O' Bheal is in existence since April of this year and has already confirmed its place as 'The' place to read when and if in Cork. It takes place on a Monday evening and has an easy format that lends itself well to both supporters and guest poets.

Firstly there's the challenge: five random words are gathered from the audience and then a long fifteen minutes are given so that everyone can compose a poem based on the given five words. Anyone who wants to reads out their poem and whoever gets the loudest applause/cheer/foot-stomps gets a free pint - always a useful carrot when you're a poor-mouth poet ;)

This week the words were: barn, useless, peril, fidget and posit. Have a go yourself - but I warn you, the 'barn' always seems to situate the poem, in, well, a barn!

The challenge is then followed by the guest reader, which in this case was yours truly, and here I must say what a pleasure it was to be allowed to include reading one of the longer mythology-based poems from Kairos alongside the shorter, more modern ones - it all did seem to go down well in Cork - and I enjoyed myself much more than I thought I would - think I might be getting used to it at last!

(I wonder is this the time to mention that if you're looking for a Christmas present for a poetry lover, you could do a lot worse than a specially inscribed copy of Kairos ? ... Ah well - no harm in trying!)

Finally there is the Open Mic session, where everyone gets to 'run what they brung.' There was great variety in the work presented for our delectation and a few things that stuck with me on the way back up the road in the car were: the set involving some wistful fiddle playing combined with what I guess you might call 'Irish rap'; a poem about recycling glass which turned out to be a lot more; a poem about a ballerina's feet, butterflies and chaos theory... a poem about hands, another about ears... another about Christmas in the 1920s...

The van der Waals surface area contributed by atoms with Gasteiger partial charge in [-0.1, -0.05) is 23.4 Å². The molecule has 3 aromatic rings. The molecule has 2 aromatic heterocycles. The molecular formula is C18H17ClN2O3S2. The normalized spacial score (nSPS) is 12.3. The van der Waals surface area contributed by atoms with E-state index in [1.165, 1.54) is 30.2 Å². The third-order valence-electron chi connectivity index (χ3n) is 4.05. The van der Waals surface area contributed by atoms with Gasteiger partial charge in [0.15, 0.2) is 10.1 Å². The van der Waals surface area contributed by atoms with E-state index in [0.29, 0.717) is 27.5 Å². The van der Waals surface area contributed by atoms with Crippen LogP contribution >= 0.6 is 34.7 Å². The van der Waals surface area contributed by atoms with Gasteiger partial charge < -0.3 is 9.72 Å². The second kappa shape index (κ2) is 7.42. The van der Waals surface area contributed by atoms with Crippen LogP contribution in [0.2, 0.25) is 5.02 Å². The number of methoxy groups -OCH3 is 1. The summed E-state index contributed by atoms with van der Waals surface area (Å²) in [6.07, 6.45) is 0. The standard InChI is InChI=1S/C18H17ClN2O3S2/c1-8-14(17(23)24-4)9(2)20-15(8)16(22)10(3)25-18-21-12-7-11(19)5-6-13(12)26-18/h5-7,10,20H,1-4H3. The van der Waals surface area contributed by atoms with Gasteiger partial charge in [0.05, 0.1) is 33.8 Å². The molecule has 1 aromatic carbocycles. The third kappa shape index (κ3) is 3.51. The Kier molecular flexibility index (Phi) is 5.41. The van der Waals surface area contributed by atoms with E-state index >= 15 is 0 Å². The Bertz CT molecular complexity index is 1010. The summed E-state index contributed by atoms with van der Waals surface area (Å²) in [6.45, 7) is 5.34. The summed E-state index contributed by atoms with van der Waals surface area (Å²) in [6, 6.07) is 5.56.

I could go on, but there simply wouldn't be room here - lets just leave it with the fact that it was a great night, only slightly marred by the fact that I had to hop into the car and drive home, so that Insane Husband could scoot off to honour business commitments. My eyes hurt today!

Just a quick thank-you (yes, more thanks ;) ) to Paul Casey, organiser and MC of O' Bheal, a well-versed poet in his own right, who I think we will be hearing a lot more of in time to come...

I have been challenged to seven random facts by Belle and twelve things I love about Christmas by Scarlett. So, I'd better get cracking on them, then hadn't I?!?

Saturday, December 08, 2007

Gallivanting again

This week saw me fulfil some more reading obligations: briefly, a lunchtime reading in Chapters book shop of Parnell Street, in Dublin on Monday and then the Poetry Ireland reading in the Unitarian Church on Tuesday night alongside Catherine Ann Cullen, Hugh O'Donnell and Anatoly Kudryatsky.

It was a great pleasure to be reading at this venue; having watched and listened to many other poets of good standing from the (not uncomfortable) pews, it was a truly great feeling to get my turn in the pulpit. We were also very lucky to have two very accomplished Japanese musicians- a harpist and a violinist (sadly I forgot to take note of their names on paper) as well as an unusual music-scape in the form of Nepalese singing bowls, played by Anatoly.

The occasion was tinged with a little sadness as Poetry Ireland is losing its manager of two years, Deryn O'Brien to the Kingdom of Kerry; alas for PI, yay for Kerry. But I believe that she was given a very rousing send-off by the Dublin contingent and I know that she will do very well in the Kingdom.